The Case of the Disappearing Bits

[number line with location markers]
Every green line in this image stands for a value exactly representable in a floating point value of finite size. As you see, it’s a white area out there [source]

While I was preparing the publication of Coryn Bailer-Jones’ distance estimations based on Gaia eDR3 (to be released about tomorrow), Coryn noticed I was swallowing digits from his numbers. My usual reaction of “aw, these are meaningless anyway because your errors are at least an order of magnitude higher” didn’t work this time, because Gaia is such an incredible machine that some of the values really have six significant decimal digits. For an astronomical distance! If I had a time machine, I’d go back to F.W. Bessel right away to make him pale in envy.

I’m storing these distances as PostgreSQL REALs, so these six digits are perilously close the seven decimal digits that the 23 bits of mantissa of single precision IEEE 754 floats are usually translated to. Suddenly, being cavalier with the last few bits of the mantissa isn’t just a venial sin. It will lose science.

So, I went hunting for the bits, going from parsing (in this case C’s sscanf) through my serialisation into Postgres binary copy material (DaCHS operators: this is using a booster) to pulling the material out of the database again. And there I hit it: the bits disappeared between copying them in and retrieving them from the database.

Wow. Turns out: It’s a feature. And one I should have been aware of in that Postgres’ docs have a prominent warning box where it explains its floating point types: Without setting extra-float-digits it will cut off bits. And it’s done this ever since the dawn of DaCHS (in postgres terms, version 8.2 or so).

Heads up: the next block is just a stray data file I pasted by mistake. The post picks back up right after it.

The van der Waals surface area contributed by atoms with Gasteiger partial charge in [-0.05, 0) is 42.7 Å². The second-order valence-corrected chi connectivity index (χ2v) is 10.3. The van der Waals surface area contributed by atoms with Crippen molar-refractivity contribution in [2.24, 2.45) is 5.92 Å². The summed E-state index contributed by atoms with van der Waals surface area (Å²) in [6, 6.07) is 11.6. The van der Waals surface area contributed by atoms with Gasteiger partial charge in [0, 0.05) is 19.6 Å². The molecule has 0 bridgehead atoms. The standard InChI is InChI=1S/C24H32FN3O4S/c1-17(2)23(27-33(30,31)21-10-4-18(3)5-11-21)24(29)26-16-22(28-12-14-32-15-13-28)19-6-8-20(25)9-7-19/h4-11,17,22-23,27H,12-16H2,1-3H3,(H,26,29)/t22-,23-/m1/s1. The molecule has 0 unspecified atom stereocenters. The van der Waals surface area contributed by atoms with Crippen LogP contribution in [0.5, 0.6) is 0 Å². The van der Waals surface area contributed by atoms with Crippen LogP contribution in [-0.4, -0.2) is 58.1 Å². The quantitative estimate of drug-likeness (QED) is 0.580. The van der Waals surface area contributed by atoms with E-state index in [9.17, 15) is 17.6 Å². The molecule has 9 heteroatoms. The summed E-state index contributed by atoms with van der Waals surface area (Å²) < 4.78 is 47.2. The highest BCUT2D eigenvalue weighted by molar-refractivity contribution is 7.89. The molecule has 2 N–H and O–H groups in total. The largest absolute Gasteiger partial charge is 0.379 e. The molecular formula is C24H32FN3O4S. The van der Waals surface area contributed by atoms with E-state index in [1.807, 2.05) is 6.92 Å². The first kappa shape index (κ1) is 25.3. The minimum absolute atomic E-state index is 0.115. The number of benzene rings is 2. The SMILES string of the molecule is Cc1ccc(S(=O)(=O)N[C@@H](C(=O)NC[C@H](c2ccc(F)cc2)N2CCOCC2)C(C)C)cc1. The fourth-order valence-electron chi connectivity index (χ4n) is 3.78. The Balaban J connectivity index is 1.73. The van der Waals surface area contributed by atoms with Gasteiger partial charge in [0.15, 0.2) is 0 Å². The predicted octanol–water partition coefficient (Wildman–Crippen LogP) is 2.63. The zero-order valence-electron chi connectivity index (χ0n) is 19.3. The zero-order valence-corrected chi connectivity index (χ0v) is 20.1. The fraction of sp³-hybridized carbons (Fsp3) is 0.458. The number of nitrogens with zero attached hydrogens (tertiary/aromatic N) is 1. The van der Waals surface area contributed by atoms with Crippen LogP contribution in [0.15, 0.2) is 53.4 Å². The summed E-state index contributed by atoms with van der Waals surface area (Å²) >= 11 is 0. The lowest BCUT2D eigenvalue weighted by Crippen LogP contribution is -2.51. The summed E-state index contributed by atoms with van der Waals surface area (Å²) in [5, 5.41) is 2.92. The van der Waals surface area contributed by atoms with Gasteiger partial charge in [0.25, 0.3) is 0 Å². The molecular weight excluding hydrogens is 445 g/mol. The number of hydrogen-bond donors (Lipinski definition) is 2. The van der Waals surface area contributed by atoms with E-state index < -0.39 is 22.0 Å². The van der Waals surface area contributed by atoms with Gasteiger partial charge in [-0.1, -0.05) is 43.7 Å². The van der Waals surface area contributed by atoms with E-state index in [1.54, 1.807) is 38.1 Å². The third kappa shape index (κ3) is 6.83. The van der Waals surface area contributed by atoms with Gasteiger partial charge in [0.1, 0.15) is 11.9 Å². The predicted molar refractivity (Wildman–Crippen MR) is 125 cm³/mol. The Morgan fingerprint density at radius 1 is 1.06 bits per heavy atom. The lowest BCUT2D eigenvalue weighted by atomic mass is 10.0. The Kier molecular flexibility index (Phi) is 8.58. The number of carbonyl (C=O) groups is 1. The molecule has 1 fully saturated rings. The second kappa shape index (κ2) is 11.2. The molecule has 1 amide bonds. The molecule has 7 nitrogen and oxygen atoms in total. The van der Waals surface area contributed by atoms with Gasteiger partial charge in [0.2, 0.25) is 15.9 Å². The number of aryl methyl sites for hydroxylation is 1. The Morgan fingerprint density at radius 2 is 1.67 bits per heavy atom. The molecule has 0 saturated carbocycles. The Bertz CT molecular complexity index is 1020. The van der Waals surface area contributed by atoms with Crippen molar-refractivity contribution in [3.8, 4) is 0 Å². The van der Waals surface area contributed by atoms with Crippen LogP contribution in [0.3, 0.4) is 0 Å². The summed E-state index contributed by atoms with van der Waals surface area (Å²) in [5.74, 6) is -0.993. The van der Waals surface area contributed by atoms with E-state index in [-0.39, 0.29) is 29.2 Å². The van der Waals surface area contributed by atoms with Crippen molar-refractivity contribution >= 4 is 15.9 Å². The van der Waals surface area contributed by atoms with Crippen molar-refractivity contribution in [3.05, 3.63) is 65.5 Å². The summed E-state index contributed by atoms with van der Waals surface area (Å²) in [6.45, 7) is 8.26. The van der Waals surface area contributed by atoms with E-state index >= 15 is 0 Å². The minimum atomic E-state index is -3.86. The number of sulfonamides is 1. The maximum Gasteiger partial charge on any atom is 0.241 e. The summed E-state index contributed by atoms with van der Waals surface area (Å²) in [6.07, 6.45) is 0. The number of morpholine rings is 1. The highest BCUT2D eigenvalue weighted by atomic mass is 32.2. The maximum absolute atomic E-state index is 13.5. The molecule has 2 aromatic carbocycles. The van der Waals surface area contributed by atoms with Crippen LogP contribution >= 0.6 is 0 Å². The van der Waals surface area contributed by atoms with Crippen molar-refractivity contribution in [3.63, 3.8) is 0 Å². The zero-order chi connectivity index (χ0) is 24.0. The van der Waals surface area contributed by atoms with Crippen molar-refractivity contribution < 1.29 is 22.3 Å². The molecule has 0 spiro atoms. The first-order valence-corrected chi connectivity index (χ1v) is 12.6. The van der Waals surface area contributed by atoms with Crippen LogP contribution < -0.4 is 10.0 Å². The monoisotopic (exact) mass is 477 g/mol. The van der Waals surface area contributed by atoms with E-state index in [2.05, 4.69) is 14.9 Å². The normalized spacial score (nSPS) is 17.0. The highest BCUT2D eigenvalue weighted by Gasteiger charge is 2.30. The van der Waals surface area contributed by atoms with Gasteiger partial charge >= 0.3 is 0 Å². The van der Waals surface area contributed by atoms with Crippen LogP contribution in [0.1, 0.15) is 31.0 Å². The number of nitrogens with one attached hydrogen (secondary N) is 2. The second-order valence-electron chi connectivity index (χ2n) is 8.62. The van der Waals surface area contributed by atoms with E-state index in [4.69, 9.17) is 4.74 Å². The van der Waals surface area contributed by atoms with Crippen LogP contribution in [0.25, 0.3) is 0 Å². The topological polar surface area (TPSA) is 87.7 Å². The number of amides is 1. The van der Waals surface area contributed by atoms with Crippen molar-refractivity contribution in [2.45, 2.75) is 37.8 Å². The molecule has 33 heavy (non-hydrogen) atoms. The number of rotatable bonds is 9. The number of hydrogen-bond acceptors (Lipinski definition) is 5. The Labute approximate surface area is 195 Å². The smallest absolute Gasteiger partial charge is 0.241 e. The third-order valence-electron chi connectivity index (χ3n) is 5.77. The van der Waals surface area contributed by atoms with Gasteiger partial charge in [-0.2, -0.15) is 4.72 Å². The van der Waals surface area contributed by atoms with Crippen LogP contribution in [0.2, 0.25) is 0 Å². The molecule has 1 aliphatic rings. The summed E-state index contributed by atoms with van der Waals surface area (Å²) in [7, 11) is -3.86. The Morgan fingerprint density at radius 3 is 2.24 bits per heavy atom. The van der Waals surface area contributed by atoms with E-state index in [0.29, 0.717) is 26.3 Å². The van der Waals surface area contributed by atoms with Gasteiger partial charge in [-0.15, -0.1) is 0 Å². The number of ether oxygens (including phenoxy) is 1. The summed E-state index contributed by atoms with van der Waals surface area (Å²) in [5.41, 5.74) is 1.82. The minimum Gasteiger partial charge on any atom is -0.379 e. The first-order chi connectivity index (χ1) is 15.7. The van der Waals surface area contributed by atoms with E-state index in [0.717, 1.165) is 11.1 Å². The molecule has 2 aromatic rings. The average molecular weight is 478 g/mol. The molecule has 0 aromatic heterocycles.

Sure enough (edited for brevity):

gavo=$ select r_med_geo from gedr3dist.main 
gavo-$ where source_id=563018673253120;
    1430.9

gavo=$ set extra_float_digits=3;
gavo=$ select r_med_geo from gedr3dist.main 
gavo-$ where source_id=563018673253120;
 1430.90332

Starting with its database schema 26 (which is the second part of the output of dachs --version), DaCHS will configure its database roles always have extra_float_digits 3; operators beware: this may break your regression tests after the next upgrade.

If you want to configure your non-DaCHS role, too, all it takes is

  alter role (you) set extra_float_digits=3,

You could also make the entire database or even the entire cluster behave like that; but then losing these bits isn’t always a bad idea: It really makes the floats prettier while most of the time not losing significant data. It’s just when you want to preserve the floats as you get them – and with science data, that’s mostly a good idea – that we just can’t really afford that prettyness.

Update (2021-04-22): It turns out that this was already wrong (for some meaning of wrong) when I wrote this. Since PostgreSQL 12, Postgres uses shortest-precise by default (and whenever extra_float_digits is positive). The official documentation has a nice summary of the problem and the way post-12 postgres addresses it. So: expect your float-literal-comparing regression tests to break after the upgrade to bullseye.